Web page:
7. If disposable high-use items are not feasible, ensure that non-disposable food service items are handled with gloves and washed completely, with dish soap and hot water, or in a dishwasher. Linen items (napkins and tablecloths) should be laundered after each use. Use gloves during cleaning and wash hands thoroughly after.

Educating your cafe staff

When operating in the current environment, it is quintessential that all cafe staff are on the same page. If an employee contracts COVID-19 and continues to come to work, they are endangering their fellow employees, the cafe’s patrons, and the business’ image. Knowing this, it is crucial to lower the risks as much as possible for employees and customers, as well as enacting strict rules for employees coming to work. You may want to have employees complete a checklist before each shift that includes the following topics:

  • Enforce that all employees who are returning to work after travelling get tested for COVID-19 first.
  • Conduct daily health checks (e.g., temperature screening and/or or symptom checking) of staff safely and respectfully. It may be helpful to purchase an infrared thermometer for this.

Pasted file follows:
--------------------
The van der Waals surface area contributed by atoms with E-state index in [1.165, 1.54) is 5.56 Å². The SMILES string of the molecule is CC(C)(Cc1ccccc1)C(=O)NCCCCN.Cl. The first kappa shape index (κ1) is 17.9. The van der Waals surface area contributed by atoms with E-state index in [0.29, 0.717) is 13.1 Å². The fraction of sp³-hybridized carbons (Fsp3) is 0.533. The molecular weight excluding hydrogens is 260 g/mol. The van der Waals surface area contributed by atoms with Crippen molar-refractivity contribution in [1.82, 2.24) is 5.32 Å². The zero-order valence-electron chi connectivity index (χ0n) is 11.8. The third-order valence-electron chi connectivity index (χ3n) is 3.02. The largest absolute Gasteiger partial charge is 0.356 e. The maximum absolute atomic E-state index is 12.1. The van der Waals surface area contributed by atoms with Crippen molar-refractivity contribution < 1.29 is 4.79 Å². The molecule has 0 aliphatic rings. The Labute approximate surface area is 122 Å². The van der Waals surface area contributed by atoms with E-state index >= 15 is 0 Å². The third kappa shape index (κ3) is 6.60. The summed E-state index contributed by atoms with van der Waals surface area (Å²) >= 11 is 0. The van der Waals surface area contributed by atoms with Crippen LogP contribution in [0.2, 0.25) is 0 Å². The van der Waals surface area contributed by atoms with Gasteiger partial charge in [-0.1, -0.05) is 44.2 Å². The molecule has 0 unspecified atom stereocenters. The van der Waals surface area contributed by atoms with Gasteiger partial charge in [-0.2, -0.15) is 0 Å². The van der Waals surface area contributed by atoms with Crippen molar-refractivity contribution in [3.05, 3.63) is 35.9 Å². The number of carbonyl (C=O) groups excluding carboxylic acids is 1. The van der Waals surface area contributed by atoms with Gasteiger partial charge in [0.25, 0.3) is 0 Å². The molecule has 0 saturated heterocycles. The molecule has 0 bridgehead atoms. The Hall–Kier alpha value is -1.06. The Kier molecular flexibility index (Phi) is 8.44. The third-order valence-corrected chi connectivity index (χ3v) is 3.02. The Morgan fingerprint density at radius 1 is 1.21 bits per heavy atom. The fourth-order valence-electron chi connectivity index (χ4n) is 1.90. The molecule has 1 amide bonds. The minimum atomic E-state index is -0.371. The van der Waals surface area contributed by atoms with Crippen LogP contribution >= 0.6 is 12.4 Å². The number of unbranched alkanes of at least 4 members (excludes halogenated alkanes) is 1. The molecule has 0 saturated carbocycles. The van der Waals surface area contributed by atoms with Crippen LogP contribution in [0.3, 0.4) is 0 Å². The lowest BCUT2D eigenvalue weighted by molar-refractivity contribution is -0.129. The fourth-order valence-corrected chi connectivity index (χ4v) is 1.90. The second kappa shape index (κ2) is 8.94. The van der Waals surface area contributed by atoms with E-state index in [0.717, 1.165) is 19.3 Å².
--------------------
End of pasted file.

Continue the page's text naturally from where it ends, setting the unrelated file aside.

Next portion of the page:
• Designate a staff person for each shift to be responsible for responding to COVID-19 concerns. All staff members need to know who this person is and how to contact them.
  • Encourage staff to report if anyone close to them (friends, family, roommate, etc.) has tested positive for COVID-19, and set a prerequisite that they must get tested before coming back to work.

Educating your cafe’s customers

It is everyone’s job to limit and slow the spread of the virus, and customers are no exception. When customers assume the risk to support your business, cafe owners need to be sure to promote the education of business rules and general precautions.

  • Utilize signage to educate customers of ways to reduce risk
    • “Do not enter if you have shown the following symptoms…”
    • “Masks are required to enter this establishment”
  • Show rules of the business publicly: (and be sure to post any changes to avoid mishaps)
    • Spread awareness of your cafe’s rules through:
      • Social media
      • Website
      • Signage
Reopening IG Post for customers, West Egg Cafe
Source: @westeggcafe on Instagram,
Reopening sign for customers, West Egg Cafe
Source: West Egg Cafe, Atlanta 

Handling uncooperative customers

Even with signage and business rules openly displayed, some patrons might still be uncooperative and disregard the rules. In cases like this, it is recommended to stop, take a breath, and remember to act rationally. Then you can use the N.I.C.E system to handle the situation.